In the Garden: Cow parsley in display... nature at its best

Cow parsley is a sight associated with the start of summer, says Olive Ryan in her weekly column
In the Garden: Cow parsley in display... nature at its best

Lastyear’s carrot crop starting to flower in the polytunnel. Picture: Olive Ryan

WE are fast approaching peak cow parsley time of the year - one of my favourite times in nature and in the garden as everything is so fresh and full of life.

The frothy effect that cow parsley (anthriscus sylvestris) gives to roadside verges and ditches, as these short-lived perennial plants push up flowers that reach over a metre in height with their umbel-shaped blossoms, is just nature at its best. A sight associated with the start of summer.

Currently, the combination of cow parsley and white thorn is a joy to behold driving along country roads.

Cow parsley does well in full sun and partial shade with the woodland edge a favourite habitat.

A number of plants they are often confused with grow in the wild - alexanders, wild carrot, hemlock and hogweed - all bearing umbelliferous flowers also, but many of them are poisonous so best avoided!

A number of plants can help bring this frothy effect to beds and borders, many of which have attractive, finely cut foliage in addition to their delicate flowers. Some of the best include an annual plant, Orlaya grandiflora, also known as white lace flowers, which bears pure white flowers similar to candy tuft on stems up to a metre in height.

Melanoselinum decipiens is a more bulky, robust, exotic-looking plant native to Maderia that flowers in its second or third year and dies after flowering. It produces masses of pink umbel-shaped flowers on a dense bush of glossy green leaves. It freely self seeds and the seed heads provide an attractive and architectural addition to beds and borders when finished flowering. It can get to a height of two metres and spread of 1.5 metres so does require some space to display itself to its full potential.

Selinum wallichianum, or milk parsley, is a perennial native to the Himalayas, found commonly on open, sunny, free-draining slopes. It can get to over a metre in height and spread, producing white flowers atop ferny delicate foliage. The seed heads are also attractive and can be left in situ after flowering.

The carrot (dacus carota), if left in the ground unharvested, will flower in the second year as it is a biennial that we grow as an annual. These grow and store food in the root in the first year.

Some plants that went unharvested in the polytunnel are just about to flower and produce delicate umbels of white fizz! 

Dacus carotta ‘Dara’ produces various shades of pink and white in the flower, producing an attractive effect.

Anthriscus sylvestris ‘Ravenswing’ is a red foliaged form of cow parsley that adds texture and froth early in the year. It will seed itself freely in the garden so do dead head before it runs to seed, if this is not desirable.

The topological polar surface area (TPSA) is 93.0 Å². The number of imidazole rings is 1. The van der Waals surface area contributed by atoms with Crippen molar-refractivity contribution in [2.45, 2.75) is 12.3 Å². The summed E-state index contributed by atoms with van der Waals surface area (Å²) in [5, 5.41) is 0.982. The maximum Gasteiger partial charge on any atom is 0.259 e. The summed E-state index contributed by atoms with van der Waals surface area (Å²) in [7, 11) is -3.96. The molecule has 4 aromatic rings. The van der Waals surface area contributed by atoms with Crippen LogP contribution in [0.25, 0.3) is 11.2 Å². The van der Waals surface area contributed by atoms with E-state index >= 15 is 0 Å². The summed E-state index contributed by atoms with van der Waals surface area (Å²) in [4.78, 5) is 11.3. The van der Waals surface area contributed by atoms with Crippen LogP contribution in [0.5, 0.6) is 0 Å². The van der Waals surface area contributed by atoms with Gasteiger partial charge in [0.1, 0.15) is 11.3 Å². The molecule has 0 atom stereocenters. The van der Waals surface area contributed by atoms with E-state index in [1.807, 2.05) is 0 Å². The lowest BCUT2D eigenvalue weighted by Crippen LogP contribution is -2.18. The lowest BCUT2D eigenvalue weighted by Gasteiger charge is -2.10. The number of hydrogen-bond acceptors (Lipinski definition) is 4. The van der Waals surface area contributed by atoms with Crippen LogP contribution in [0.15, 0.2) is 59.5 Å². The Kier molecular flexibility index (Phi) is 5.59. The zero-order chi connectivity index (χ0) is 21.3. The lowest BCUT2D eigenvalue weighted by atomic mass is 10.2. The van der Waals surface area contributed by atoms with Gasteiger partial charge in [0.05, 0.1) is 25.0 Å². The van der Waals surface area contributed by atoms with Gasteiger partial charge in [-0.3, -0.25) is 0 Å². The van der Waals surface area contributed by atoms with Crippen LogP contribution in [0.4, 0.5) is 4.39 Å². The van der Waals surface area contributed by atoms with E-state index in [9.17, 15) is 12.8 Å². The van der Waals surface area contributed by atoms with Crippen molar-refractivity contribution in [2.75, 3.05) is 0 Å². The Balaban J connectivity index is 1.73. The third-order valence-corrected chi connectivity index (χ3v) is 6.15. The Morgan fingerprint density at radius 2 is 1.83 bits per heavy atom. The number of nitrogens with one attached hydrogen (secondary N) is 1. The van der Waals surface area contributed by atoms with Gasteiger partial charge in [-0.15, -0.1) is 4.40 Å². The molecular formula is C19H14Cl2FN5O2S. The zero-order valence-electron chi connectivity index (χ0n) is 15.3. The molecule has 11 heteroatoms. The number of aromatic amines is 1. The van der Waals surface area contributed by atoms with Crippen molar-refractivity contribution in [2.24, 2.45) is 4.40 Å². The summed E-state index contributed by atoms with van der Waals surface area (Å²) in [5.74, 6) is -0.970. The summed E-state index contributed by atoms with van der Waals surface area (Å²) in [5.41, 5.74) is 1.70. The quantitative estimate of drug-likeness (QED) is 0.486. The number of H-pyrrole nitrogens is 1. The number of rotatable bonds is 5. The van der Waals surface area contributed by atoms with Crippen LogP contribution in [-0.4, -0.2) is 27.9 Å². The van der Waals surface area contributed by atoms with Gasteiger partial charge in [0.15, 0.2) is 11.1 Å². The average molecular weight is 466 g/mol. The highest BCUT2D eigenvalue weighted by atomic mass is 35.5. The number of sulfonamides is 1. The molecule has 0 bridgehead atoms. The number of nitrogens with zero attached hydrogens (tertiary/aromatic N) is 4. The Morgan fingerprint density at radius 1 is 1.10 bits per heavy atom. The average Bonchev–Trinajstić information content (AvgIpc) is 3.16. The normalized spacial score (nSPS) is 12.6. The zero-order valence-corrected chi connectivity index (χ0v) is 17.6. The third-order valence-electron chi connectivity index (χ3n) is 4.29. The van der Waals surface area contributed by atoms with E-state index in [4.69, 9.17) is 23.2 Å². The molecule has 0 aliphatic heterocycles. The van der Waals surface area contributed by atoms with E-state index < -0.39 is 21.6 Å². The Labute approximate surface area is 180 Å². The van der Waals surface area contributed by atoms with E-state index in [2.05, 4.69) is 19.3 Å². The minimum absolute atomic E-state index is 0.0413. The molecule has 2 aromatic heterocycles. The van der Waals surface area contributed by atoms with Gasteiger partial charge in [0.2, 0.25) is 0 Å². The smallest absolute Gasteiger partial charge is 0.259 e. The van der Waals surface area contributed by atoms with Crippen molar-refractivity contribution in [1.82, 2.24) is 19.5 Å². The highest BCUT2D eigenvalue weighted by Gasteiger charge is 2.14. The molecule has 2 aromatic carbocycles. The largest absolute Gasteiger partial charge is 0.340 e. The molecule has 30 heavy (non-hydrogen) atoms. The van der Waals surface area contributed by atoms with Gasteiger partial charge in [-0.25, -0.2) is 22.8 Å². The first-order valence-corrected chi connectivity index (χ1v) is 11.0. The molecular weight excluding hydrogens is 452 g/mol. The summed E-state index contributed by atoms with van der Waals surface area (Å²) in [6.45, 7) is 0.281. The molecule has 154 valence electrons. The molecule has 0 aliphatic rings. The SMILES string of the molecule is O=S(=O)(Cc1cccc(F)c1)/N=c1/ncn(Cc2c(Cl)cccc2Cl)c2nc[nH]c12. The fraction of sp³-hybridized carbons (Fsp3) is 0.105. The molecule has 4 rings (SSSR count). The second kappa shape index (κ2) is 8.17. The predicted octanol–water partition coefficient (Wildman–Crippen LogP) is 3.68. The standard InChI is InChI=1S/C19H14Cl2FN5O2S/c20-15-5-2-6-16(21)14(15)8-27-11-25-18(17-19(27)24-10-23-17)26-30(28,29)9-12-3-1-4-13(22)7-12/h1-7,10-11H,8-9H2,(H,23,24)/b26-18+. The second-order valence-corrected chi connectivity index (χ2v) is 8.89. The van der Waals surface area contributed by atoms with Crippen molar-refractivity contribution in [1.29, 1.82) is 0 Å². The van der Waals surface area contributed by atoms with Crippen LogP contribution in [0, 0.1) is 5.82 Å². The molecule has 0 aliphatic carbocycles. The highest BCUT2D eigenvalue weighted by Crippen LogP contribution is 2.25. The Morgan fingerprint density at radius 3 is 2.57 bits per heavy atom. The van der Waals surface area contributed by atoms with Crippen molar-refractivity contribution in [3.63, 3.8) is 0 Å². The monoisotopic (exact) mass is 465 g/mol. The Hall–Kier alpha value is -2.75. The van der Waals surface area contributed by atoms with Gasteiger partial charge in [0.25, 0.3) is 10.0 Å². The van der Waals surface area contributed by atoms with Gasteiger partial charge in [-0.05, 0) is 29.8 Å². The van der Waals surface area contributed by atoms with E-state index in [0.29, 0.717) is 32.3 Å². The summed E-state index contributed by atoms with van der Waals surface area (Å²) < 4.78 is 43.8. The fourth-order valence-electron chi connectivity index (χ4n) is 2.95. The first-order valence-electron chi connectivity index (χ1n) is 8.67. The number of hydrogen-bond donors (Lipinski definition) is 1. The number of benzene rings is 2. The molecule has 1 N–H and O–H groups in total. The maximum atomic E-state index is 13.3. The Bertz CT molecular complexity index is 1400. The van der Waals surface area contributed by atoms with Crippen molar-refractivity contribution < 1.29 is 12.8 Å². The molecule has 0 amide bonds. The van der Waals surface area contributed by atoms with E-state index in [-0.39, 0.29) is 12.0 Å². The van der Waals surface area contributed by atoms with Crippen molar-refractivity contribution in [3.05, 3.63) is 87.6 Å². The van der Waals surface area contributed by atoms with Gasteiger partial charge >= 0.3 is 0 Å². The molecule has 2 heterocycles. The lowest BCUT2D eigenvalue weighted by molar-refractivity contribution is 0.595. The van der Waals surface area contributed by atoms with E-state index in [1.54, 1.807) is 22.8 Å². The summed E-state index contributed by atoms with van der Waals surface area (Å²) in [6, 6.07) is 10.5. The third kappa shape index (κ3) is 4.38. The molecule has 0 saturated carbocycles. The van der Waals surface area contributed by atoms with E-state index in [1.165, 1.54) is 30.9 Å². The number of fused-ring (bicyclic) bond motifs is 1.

Ammi majus, or Queen Annes Lace, is a delicately flowering hardy annual plant producing white lacy flowers throughout the summer. Great as a filler in the border planted through perennials like phlox, alstromeria and verbena.

Ferula communia is a great spring /early summer addition to gardens with its mounds of finely-cut, dark green foliage and tall branched spires of bright yellow flowers which arise in June and can reach over three metres in height in early summer.

This is summer dormant, with the plant disappearing beneath the soil and the foliage reappearing in the autumn.  It will do best in a sheltered spot in full sun on a free-draining soil and adds lots of drama to the garden when in flower.

All these umbelliferous plants are not only attractive aesthetically in the garden, their flowers provide valuable food for pollinators, many early in the year when it is needed most, bringing hover flies, butterflies, moths and bees. 

They also make excellent cut flowers, adding softness and summer to a bunch of flowers. Many of the seed heads can also be used in winter arrangements. They have plenty to recommend them, adding a different texture, some subtle colour, and foliage effect also.

The garden is in abundance right now and there is lots to look forward to in the weeks ahead. Chelsea Flower Show is in full swing this weekend in London, with the latest in cutting edge garden design and innovation displayed, plant displays and floral creations to be discovered in the Great Pavilion, and trade stands to be explored across the 23-acre site.

A little closer to home, the Mallow Garden Festival runs this weekend at the racecourse. Over 150 exhibitors provide home improvements, garden design, local and artisan food products, DIY, and self build advice and products. Admission is €15 for adults and children are free, with the doors opening at 11am until 6pm daily. A great day out for all of the family.

The following week sees the return of Bloom in the Phoenix Park, with five days of the best of food, gardening and craft on offer in the capital.

It is a great time in the garden and there is plenty of inspiration to be gained from attending these wonderful festivals, which are returning after a two year absence. Enjoy being inspired!

More in this section

Sponsored Content

Echo 130Echo 130

Podcast: 1000 Cork songs 
Singer/songwriter Jimmy Crowley talks to John Dolan

Listen Here

Add to your home screen - easy access to Cork news, views, sport and more